Saturday, August 16, 2014

ROLLA: Gervex's Painting and Musset's Poem About a Teen Prostitute



Henri Gervex (1852-1929) Rolla 1878


Henri Gervex's oil on canvas Rolla was inspired by Alfred de Musset's lengthy poem Rolla (1833). Here's the plot summary of the poem from Paris' museum Musée d'Orsay:

The text recounts the destiny of a young bourgeois, Jacques Rolla, falling into a life of idleness and debauchery. He meets with Marie, a teenager who found in prostitution an escape from misery. Rolla is seen here ruined, standing by the window, his eyes turned to the girl sleeping. He is about to commit suicide by poison.

If the scene was judged indecent [by the Beaux-Arts administration]
, it was not because of Marie's nudity, which in no way differs from the canonic nudes of the time. The attention of contemporaries rather turned to the still life constituted by a gown, a garter, and a hastily undone corset covered with a top hat. Gervex might have been advised by Degas to put "a corset on the floor" so that the spectator may know this woman "is not a model". Indeed, this disposition and the nature of the clothes clearly indicate Marie's consent and her status as a [teen] prostitute. Moreover, the walking stick emerging from the garments acts as a metaphor for sexual intercourse.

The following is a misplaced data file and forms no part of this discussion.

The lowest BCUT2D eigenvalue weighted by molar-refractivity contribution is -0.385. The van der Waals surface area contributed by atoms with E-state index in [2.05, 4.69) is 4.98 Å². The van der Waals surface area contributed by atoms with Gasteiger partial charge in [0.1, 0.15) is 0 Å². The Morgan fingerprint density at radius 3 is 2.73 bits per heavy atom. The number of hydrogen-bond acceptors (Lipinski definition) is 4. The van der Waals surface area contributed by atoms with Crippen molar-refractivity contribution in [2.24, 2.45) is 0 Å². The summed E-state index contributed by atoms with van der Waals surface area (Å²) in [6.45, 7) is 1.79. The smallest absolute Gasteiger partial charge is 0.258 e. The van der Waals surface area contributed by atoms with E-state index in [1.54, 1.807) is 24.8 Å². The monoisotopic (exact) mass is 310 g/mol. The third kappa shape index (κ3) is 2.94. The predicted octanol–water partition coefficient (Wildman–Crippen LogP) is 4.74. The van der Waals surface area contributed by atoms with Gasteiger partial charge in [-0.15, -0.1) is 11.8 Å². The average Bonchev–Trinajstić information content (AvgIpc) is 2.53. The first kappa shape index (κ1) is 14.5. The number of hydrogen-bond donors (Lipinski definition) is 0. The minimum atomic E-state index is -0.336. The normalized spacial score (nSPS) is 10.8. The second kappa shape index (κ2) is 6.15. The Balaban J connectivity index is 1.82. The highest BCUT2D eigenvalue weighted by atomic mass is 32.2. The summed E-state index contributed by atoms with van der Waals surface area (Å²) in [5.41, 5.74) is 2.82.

I learned about Rolla while preparing a forthcoming post on Baxter's translation of Musset's Two Nights of Excess.

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